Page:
My older brother has been diagnosed with colon (large bowel) cancer. He’s had surgery, but we’re not sure if there has been some spread already. I am 48 years old; am I at increased risk of this disease? Is there anything I can do to decrease my chances of colon cancer?
By Peter N. Landless and Allan R. Handysides
My older brother has been diagnosed with colon (large bowel) cancer. He’s had surgery, but we’re not sure if there has been some spread already. I am
48 years old; am I at increased risk of this disease? Is there anything I can do to decrease my chances of colon cancer?
Unfortunately, you’re at increased risk of colon cancer, as you have a first-degree relative, your brother, who has been diagnosed with this condition. Cancer of the colon and rectum is usually a disease that occurs in the elderly, but approximately 10 percent of cases occur in individuals who are 50 years of age or younger. We’re not sure of the age of your brother, but you fall into this age category. Although we’re seeing a decreased incidence of colorectal cancer overall, it appears to be increasing in younger people. It’s more common in men than in women, and men tend to develop this kind of cancer on an average of five to 10 years earlier than do women. Large bowel cancers tend to occur approximately five to 10 years earlier in the African American populations than they do in their Caucasian counterparts.
Having a close relative with this diagnosis places one at a two to three times increased risk of colon cancer. Scientific studies reveal that there are a number of predisposing factors associated with a diagnosis of colorectal cancer. These include obesity, lack of physical activity, smoking, alcohol use, and individuals consuming a high-fat diet. Some studies also cite the lack of dietary fiber. The consumption of red meat is associated with a significantly increased risk of colon cancer. The risk is significantly lower in vegetarians, and even in meat eaters it tends to drop as consumption of legumes and vegetables increases.
Recently, large studies have again emphasized the important causal relationship between alcohol consumption and colon cancer, especially in men. This and breast cancer are not the only malignancies associated with alcohol consumption, but the scientific evidence regarding these is strong.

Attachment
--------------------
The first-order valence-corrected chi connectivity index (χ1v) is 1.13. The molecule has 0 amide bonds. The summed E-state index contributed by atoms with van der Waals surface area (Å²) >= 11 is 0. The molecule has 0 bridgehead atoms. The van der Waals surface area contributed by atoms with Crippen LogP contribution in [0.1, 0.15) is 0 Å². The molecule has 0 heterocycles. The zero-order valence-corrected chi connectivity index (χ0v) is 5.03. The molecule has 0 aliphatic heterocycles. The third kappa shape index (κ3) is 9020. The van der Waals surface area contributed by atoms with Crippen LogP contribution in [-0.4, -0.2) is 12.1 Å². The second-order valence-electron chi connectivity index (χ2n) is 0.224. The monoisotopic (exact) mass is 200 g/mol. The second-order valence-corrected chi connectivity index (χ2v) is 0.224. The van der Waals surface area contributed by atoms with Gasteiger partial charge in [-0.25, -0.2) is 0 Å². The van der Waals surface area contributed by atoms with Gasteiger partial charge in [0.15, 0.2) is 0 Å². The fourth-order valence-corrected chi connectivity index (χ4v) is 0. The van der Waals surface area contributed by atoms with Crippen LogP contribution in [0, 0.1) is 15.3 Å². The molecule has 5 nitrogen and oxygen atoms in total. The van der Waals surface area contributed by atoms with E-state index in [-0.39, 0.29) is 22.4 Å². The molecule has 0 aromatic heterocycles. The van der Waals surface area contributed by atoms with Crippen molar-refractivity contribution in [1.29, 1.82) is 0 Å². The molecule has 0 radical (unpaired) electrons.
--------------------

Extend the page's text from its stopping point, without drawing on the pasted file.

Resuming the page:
To decrease your chances of developing colon cancer, you first need to be screened by having a colonoscopy. This test allows the physician to
examine the inside of your colon and rectum. It also gives opportunity for the removal of any polyps (small growths), which may predispose to the development of cancer. All adults should begin with screening at 50 years of age, and then every 10 years thereafter. If abnormalities such as polyps are detected, it may be advisable to have this test every five years. It’s also important to note whether there is ever any blood in the stool. There are test kits one can purchase to do an easy and nontouch test for the presence of blood, even if it cannot be seen (occult blood). Blood in the
stool indicates the possibility of bowel cancer, and this sign should never be ignored! Always seek medical advice if you notice blood in the stool.
Other steps you could take include regular exercise, aiming for at least 150 minutes per week of moderate-intensity exercise, such as walking briskly. Increasing the proportion of plant foods in the diet helps to reduce the risk of colon cancer, as does cutting out meat and avoiding alcohol consumption. The daily use of aspirin may also be a preventive measure in people who have significant risk for colon cancer. The daily consumption of aspirin is not benign and may be associated with gastric irritation and bleeding. This should be taken only in consultation with your physician.
All this preventive advice reminds us of the wonderful health message with which this church has been blessed. Seize the day and make the changes—your life may depend on implementing wise choices.
Peter N. Landless, a board-certified nuclear cardiologist, is director of the General
Conference Health Ministries Department.
Allan R. Handysides, a board-certified
gynecologist, is a former director of the General Conference Health Ministries Department.